June 04, 2008
"I'll take the number two with a Coke. Oh, and a large fry."
A quarter-pounder with cheese from McDonald's has been my favorite sandwich since I was a kid. Growing up, a trip to McDonald's, Taco Bell or even Wendy's was a popular event. Pizza night was another common dinner in the Cooley household. Of course, my mom cooked a lot of meals, but I was a busy kid and fast food was always so easy.
In a world full of performance-enhancing drugs, I have spent a lifetime being great at sports and eating garbage. Friday night football games in high school were preceded with a 39-cent hamburger eating contest at Arctic Circle. I could usually eat nine or 10. Two hours before my high school state championship wrestling match, I took down three cheeseburgers with a Mountain Dew. I went on to win in a 14-3 decision; the closest match in a season that I finished 40-0.
I entered college as a 205-pound defensive end and still looked like a skinny kid. After two months of Big Mac Mondays and 2-for-2 Quarter-Pounder Tuesdays I topped the scales at 240. A growing college athlete has to eat, and not only was fast food the best, it was the cheapest. Team snack the night before a Utah State football game consisted of a bag full of hour-old cheeseburgers. I always ate them all! I knew no better about how poorly I was eating, but how could I? It had worked throughout my life. I finished my freshman season starting the last five games and raking in 4 sacks.
As I made the passage from a small D-1 football program to the NFL I began to figure some eating changes would be in order. If I wanted to compete on the highest level, I would be on some form of team diet. Walking through the front doors at Redskin Park one of the first players I met was Clinton Portis. He carefully set down his Roy Rogers bag of breakfast and shook my hand. Right then I knew I would be just fine.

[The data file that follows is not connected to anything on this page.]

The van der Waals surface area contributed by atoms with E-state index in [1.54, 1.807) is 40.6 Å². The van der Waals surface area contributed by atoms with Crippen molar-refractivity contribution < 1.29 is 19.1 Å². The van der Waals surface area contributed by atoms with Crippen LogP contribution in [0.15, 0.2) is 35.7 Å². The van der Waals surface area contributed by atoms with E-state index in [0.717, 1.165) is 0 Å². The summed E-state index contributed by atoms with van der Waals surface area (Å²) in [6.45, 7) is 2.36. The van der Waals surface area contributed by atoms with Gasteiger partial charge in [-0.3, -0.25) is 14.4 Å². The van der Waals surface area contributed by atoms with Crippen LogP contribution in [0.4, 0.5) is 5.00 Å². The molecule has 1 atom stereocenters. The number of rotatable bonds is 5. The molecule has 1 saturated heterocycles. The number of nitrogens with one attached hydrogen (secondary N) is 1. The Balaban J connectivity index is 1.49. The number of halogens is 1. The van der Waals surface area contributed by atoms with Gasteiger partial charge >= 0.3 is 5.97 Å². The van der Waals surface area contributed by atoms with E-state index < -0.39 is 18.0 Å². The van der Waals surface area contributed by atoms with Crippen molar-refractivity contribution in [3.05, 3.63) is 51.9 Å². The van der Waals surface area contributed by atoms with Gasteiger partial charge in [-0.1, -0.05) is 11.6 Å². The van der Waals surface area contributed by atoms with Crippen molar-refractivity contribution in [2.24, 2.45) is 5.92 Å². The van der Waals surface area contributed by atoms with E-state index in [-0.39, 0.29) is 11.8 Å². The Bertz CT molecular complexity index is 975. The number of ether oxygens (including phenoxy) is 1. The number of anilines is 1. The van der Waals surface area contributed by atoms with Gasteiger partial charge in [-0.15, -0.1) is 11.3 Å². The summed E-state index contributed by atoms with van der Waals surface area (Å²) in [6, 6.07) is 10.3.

Two years into my NFL career the Redskins made a trip to St. Louis. It was a game that would ignite a five-game winning streak that put an unexpected Joe Gibbs team into the playoffs. It was also a game that offensive coordinator Don Breaux described as the most complete I had played in my career. I finished with 5 catches for 58 yards and a touchdown, but had been consistent all over the field. When someone has a great game they obviously do everything they can to duplicate it the next week.
So when I recapped the preparation for the game I found one unusual change in the morning. The Ritz Carlton in St. Louis has the most unbelievable bacon I've ever tasted. Not only did I love the bacon, everyone on the team was blown away by the taste. Three or four of us decided to forget all other foods and have a bacon-eating contest. I won with 39 pieces and was was sick on the floor for the next hour in the visitor locker room. We tried to keep up with the contest, but no other bacon was up to par with St. Louis.
I'm not saying that someone can go on the McDonald's "Super Size Me" diet and be a great athlete, but so much more goes into the sport than what goes into a player's body. Someone might assume that a healthy eater would be a much better football player, especially at any skill position, and I would almost have to agree with him or her. But, as I finish up my sixth Mountain Dew for the day, I have proved to myself that my diet has continually worked for me. I eat what makes me happy, but I put in a tremendous amount of hard work as well. I've thought about trying to change, but there is something to be said about four consistent and healthy seasons in the NFL (I have never missed a practice), as well as going to the Pro Bowl.
Football is a game of heart and desire. The will to outwork and outlast another athlete becomes more important than the guy who looks more "ripped" with his shirt off. There is something deep down inside of a great athlete that just wont let them quit or give up. That something is so much more important than what they eat or what they can take. It's what so many athletes and myself have made a living off of.
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